The initiative in Indonesia’s Demak district seeks to find ways to minimize the impact of tidal sea waves in the absence of protective layers of natural sea ‘walls’, which as the project profiles is the lining of protective layers of mangroves to act as natural barriers deterring the impact of the huge sea surges that ravages the coastline villages.

The spirit within the Demak community to fight back is what shapes the project. “We are not leaving, this is our home and we plan to stay”, says Slamet, a fisher resident of Timbulsloko village, one amongst the many coastline villages continuously ravaged with flooding and damages from seas surges, tsunamis and cyclones.

The Wetlands International and Ecoshape Foundation’s line of action on ground is to develop resilient villages that can withstand the impact of sea surges and other extreme weather events. The first barrier is lines of mangrove plantations to act as natural barriers. Mangrove restoration is aimed at several objectives including livelihood improvement through aquaculture and harvesting of fruits, and the availability of food and fodder sources.

Mangroves are known to absorb the shock of tidal sea waves, breaking the current to allow linear flow past the mangrove lining, thus minimizing the impact of the sea surges. Several linings of the mangrove plantations, as natural barrier, thus can break the impact from the force of incoming tsunamis. Islands with good mangrove growths escaped damages which was evident in ‘defenseless’ Indonesian coastlines.

Going through the pace of the impact of the project, the report while assessing the social returns is of the opinion that the Building with Nature measures enhanced the resilience of coastal communities. The social cohesion within and among coastal villages in Demak increased and the villagers established a Community Ocean Forum to further engage on their priorities in conservation and livelihood strategies.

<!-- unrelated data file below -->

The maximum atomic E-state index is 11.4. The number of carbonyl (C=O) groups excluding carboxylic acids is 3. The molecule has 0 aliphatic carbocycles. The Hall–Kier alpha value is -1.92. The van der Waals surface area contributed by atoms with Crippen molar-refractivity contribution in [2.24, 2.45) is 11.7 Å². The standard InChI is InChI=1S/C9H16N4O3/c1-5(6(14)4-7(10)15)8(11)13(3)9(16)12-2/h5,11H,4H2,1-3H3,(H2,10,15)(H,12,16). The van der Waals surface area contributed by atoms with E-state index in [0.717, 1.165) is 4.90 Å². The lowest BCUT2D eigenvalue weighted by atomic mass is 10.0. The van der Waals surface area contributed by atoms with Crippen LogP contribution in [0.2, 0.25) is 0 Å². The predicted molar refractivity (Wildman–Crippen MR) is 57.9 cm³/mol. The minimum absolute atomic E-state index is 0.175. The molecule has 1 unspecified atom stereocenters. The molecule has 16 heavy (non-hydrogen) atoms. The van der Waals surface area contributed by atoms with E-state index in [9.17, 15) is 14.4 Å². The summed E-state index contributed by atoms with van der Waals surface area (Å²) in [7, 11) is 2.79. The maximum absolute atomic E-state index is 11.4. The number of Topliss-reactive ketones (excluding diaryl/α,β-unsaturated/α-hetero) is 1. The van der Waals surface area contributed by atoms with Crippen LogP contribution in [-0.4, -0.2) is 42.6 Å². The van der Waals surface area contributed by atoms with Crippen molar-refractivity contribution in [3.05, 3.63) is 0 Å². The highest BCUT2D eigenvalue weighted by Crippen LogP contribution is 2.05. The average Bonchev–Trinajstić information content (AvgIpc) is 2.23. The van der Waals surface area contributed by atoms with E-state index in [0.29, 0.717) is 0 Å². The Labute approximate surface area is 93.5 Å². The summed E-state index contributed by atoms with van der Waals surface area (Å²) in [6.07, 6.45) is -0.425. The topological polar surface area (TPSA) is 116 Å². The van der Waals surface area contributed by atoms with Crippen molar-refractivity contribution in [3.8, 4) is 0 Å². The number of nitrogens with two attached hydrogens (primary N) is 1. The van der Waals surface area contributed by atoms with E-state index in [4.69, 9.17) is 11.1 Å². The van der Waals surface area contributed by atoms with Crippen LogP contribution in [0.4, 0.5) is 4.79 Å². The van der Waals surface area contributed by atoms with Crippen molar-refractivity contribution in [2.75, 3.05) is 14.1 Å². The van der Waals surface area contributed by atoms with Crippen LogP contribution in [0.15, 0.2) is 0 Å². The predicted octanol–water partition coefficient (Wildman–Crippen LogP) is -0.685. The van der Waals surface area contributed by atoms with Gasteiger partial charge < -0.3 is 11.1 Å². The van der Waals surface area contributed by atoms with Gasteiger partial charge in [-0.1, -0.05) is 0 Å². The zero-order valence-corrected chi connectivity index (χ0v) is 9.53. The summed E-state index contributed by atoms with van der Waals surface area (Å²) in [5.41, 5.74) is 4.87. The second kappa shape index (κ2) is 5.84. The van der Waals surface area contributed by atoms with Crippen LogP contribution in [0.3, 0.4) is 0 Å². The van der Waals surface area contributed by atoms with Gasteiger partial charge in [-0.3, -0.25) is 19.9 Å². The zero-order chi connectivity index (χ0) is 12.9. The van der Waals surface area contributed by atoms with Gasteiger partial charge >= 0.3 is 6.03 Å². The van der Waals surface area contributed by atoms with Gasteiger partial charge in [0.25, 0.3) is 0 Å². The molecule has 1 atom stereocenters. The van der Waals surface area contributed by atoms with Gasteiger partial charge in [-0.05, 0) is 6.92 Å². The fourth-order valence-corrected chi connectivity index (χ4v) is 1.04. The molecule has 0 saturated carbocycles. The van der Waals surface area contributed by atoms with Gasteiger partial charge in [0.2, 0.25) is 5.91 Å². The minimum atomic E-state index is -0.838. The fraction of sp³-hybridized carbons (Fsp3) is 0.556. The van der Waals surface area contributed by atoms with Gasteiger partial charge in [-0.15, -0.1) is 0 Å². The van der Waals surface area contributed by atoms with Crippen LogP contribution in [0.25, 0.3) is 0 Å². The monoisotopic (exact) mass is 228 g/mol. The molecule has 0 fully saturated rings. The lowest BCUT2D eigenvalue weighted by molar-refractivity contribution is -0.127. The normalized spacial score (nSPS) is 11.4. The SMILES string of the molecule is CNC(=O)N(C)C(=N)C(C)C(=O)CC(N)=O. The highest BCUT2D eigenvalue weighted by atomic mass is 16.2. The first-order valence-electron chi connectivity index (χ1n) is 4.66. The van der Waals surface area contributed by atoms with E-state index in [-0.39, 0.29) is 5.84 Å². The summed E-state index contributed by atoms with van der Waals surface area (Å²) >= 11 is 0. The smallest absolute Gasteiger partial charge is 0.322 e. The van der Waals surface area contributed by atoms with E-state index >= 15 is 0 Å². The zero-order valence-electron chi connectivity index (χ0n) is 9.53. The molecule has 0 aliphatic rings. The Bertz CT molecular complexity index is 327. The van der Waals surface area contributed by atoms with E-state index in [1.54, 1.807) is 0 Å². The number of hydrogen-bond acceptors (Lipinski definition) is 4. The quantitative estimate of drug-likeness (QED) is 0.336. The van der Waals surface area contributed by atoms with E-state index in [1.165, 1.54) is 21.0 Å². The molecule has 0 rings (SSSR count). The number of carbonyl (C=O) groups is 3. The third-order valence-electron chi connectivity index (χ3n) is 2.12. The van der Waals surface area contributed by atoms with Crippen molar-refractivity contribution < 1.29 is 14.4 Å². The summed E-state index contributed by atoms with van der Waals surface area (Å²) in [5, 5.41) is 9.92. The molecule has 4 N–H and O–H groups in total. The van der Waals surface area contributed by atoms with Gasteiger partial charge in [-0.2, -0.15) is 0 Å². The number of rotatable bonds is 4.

Similarly reflecting on the natural returns as a result of the project, the report states that ‘restored mangroves along coasts and rivers attenuate waves and hold sediment in place, thus helping to counterbalance and delay subsidence and land loss. Fish and bird populations and diversity have increased upon mangrove recovery’.

On the financial returns from the project, the report concludes that ‘best practices as introduced by Coastal Field Schools boosted aquaculture productivity and income. Mangrove recovery enhanced fisheries and increased wild catch. Alternative livelihoods were developed to adapt to the changing environment, including eco-tourism and non-timber products’.

It is largely seen that the mangrove restoration project in Demak not only addresses resilience to weather and climate extremes, whereas it also looks at alternatives to regain the ground lost on livelihoods due to frequent flooding and inundation by sea surges.

The Demak experience is a lesson that can be learnt by the fishing community of Loktak Lake in Manipur where the process of the lake’s ecosystem degradation had weakened the livelihood capacity of the fishers while also destabilizing the ecological profile of the wetland.

A practical methodology to control the sediment inflow into the lake and the incursion of invasive plant species needs to be worked out fast enough to ease the negative impact on the lake’s ecology. At the same time, the strategy must address ways to enhance the livelihood capacity of the fishers through innovative aquaculture practices adapted to the lake ecosystem.

 (The writer is a media professional working on environmental issues. He can be reached at [email protected])